The depletion of forest resources in Riau has been overwhelmingly. Forest Statistics states that Riau lost about 191,000 hectares of forests in 2009 and 2010, the most in the country. Not only is the significance of its forests decreasing, but it is also home to some of the poorest people in the country.

An understanding that there should be new, innovative ways to address deforestation already exists at the global level. The collective effort to reduce emissions is called REDD+, which stands for Reducing Emissions from Deforestation and Forest Degradation in Developing Countries. It was coined by Costa Rica and Papua New Guinea in the context of the United Nations Framework Convention on Climate Change (UNFCCC), and has been fully acknowledged as a climate change mitigation action at the UNFCCC conference in Bali in 2007.

REDD+ promotes positive incentives to developing countries willing and able to reduce emissions of climate change-inducing greenhouse gases from deforestation and degradation of forests. It is a whole new perspective in creating a sustainable environment for both civil society and business communities, and 129 countries are working together to get the model done. Providing values to standing forests that is higher than cut is indeed an innovative way. This way, economic incentives alone may be able to prevent forests from being cut.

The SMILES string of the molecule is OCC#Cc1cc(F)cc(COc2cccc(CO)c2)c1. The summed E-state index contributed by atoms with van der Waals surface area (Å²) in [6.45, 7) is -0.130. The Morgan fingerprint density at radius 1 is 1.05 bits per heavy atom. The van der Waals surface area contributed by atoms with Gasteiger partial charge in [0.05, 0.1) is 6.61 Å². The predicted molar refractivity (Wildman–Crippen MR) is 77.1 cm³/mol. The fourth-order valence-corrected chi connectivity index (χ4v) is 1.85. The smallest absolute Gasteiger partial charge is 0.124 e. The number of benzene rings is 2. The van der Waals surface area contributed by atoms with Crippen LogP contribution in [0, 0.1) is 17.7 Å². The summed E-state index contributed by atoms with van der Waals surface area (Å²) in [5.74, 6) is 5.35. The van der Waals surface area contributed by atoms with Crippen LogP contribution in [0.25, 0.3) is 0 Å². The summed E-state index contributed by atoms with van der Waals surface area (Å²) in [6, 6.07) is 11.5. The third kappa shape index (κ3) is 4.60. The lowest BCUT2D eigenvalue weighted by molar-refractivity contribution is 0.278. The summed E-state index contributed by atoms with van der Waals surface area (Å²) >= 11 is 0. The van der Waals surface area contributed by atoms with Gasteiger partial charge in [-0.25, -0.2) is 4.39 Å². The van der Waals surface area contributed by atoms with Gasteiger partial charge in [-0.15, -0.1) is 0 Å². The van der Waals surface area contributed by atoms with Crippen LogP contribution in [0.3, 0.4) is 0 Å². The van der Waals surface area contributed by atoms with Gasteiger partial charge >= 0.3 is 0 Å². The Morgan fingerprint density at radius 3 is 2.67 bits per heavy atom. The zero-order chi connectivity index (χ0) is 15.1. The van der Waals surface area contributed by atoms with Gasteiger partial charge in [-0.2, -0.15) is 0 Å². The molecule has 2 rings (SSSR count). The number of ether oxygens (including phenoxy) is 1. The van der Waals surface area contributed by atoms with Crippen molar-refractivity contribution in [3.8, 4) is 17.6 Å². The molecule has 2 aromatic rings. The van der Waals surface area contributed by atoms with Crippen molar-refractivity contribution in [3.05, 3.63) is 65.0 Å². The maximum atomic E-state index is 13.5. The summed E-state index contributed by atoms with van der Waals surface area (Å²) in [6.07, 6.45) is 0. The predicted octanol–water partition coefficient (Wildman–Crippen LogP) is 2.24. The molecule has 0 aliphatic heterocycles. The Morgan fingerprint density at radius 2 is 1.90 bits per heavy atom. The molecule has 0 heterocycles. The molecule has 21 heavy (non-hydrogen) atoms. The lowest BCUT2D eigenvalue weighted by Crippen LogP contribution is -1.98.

“REDD+ is a new paradigm that allows people to address the issue at hand innovatively,” says Heru Prasetyo, the chairman of Indonesia’s REDD+ Management Agency.

“We are establishing a time-sensitive list of actions in the near term, which includes prevention and mitigation of forest fires,” says Willy Sabandar, the deputy chairman designate for operations at the REDD+ Management Agency.